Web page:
Thomas Hardy

(2 June 1840 – 11 January 1928 / Dorchester / England)

Lament - Poem by Thomas Hardy

How she would have loved
A party to-day! -
Bright-hatted and gloved,
With table and tray
And chairs on the lawn
Her smiles would have shone
With welcomings…. But
She is shut, she is shut
From friendship's spell
In the jailing shell
Of her tiny cell.

Or she would have reigned
At a dinner tonight
With ardours unfeigned,
And a generous delight;
All in her abode
She'd have freely bestowed
On her guests…. But alas,
She is shut under grass
Where no cups flow,
Powerless to know
That it might be so.

And she would have sought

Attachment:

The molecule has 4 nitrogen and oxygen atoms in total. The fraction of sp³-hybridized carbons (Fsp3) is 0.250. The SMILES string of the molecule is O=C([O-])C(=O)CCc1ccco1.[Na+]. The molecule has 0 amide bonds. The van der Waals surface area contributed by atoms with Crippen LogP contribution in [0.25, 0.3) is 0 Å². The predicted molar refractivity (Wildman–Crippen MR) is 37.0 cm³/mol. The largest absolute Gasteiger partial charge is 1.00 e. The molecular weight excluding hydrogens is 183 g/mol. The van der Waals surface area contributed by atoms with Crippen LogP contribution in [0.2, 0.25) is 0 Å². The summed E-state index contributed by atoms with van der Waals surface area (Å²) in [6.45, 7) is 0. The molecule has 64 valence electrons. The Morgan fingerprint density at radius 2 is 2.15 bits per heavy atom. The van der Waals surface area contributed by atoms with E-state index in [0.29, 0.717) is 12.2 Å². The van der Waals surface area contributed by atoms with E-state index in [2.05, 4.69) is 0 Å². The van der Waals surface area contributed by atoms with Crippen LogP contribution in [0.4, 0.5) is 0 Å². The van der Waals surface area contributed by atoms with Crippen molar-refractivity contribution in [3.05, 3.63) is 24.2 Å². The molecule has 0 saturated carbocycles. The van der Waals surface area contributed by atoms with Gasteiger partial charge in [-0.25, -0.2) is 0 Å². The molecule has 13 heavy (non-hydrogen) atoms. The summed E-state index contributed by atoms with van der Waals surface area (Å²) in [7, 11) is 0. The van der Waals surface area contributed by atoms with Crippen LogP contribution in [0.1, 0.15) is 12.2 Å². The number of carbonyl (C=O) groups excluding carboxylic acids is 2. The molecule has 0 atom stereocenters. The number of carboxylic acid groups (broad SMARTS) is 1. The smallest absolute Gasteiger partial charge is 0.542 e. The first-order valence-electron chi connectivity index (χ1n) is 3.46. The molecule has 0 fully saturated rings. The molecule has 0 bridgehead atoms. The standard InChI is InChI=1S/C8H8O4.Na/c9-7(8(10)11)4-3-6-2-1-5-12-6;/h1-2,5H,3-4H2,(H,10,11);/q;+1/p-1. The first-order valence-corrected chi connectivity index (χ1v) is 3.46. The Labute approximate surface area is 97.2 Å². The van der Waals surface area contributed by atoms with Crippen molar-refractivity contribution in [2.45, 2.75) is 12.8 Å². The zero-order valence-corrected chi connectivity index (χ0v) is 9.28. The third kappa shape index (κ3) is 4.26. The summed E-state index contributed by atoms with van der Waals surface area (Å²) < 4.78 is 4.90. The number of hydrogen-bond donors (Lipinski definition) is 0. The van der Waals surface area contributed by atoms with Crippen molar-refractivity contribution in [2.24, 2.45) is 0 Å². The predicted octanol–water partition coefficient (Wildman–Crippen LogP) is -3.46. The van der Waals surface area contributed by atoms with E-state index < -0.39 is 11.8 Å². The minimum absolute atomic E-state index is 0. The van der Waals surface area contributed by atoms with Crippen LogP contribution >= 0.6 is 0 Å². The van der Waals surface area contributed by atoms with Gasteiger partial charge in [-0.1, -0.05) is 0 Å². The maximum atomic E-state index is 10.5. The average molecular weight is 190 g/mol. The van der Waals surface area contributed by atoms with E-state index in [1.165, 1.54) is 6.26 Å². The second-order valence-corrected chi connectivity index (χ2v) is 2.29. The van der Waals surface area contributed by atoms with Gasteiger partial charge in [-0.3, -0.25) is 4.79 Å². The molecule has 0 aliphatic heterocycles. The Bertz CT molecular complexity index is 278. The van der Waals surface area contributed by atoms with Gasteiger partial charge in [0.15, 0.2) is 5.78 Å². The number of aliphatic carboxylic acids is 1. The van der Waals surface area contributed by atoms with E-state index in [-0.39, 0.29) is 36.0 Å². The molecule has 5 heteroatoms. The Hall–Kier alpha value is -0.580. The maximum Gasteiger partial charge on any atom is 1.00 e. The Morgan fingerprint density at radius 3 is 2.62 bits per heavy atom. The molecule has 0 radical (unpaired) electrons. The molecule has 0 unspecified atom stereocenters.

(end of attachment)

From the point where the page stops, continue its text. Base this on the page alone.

With a child's eager glance
The shy snowdrops brought
By the new year's advance,
And peered in the rime
Of Candlemas-time
For crocuses… chanced
It that she were not tranced
From sights she loved best;
Wholly possessed
By an infinite rest!

And we are here staying
Amid these stale things
Who care not for gaying,
And those junketings
That wed so to joy her,
And never to cloy her
As us they cloy!… But
She is shut, she is shut
From the cheer of them, dead
To all done and said
In a yew-arched bed.

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Poem Submitted: Saturday, April 10, 2010

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